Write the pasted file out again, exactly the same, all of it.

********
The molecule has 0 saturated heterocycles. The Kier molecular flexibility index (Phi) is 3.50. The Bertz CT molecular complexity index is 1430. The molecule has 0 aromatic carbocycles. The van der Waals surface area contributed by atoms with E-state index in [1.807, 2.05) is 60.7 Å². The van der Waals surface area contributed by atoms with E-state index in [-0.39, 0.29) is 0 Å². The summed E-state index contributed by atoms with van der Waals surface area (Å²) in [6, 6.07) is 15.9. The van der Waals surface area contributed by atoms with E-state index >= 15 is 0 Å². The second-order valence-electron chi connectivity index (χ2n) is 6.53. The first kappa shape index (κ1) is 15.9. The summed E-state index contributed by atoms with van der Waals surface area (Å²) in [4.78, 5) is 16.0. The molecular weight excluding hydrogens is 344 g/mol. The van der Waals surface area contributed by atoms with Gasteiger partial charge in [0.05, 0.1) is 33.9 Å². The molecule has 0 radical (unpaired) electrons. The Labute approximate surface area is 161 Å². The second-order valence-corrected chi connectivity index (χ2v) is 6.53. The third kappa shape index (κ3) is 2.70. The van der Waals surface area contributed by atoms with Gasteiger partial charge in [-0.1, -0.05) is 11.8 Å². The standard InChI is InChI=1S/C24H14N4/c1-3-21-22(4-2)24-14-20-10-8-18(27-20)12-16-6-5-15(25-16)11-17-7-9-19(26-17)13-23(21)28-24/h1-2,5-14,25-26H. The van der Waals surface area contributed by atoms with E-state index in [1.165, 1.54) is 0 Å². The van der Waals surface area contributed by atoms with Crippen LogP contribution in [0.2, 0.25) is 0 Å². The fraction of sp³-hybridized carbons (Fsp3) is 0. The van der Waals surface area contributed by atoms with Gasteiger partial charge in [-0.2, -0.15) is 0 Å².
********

The molecule has 0 saturated heterocycles. The Kier molecular flexibility index (Phi) is 3.50. The Bertz CT molecular complexity index is 1430. The molecule has 0 aromatic carbocycles. The van der Waals surface area contributed by atoms with E-state index in [1.807, 2.05) is 60.7 Å². The van der Waals surface area contributed by atoms with E-state index in [-0.39, 0.29) is 0 Å². The summed E-state index contributed by atoms with van der Waals surface area (Å²) in [6, 6.07) is 15.9. The van der Waals surface area contributed by atoms with E-state index >= 15 is 0 Å². The second-order valence-electron chi connectivity index (χ2n) is 6.53. The first kappa shape index (κ1) is 15.9. The summed E-state index contributed by atoms with van der Waals surface area (Å²) in [4.78, 5) is 16.0. The molecular weight excluding hydrogens is 344 g/mol. The van der Waals surface area contributed by atoms with Gasteiger partial charge in [0.05, 0.1) is 33.9 Å². The molecule has 0 radical (unpaired) electrons. The Labute approximate surface area is 161 Å². The second-order valence-corrected chi connectivity index (χ2v) is 6.53. The third kappa shape index (κ3) is 2.70. The van der Waals surface area contributed by atoms with Gasteiger partial charge in [-0.1, -0.05) is 11.8 Å². The standard InChI is InChI=1S/C24H14N4/c1-3-21-22(4-2)24-14-20-10-8-18(27-20)12-16-6-5-15(25-16)11-17-7-9-19(26-17)13-23(21)28-24/h1-2,5-14,25-26H. The van der Waals surface area contributed by atoms with E-state index in [1.165, 1.54) is 0 Å². The van der Waals surface area contributed by atoms with Crippen LogP contribution in [0.2, 0.25) is 0 Å². The fraction of sp³-hybridized carbons (Fsp3) is 0. The van der Waals surface area contributed by atoms with Gasteiger partial charge in [-0.2, -0.15) is 0 Å².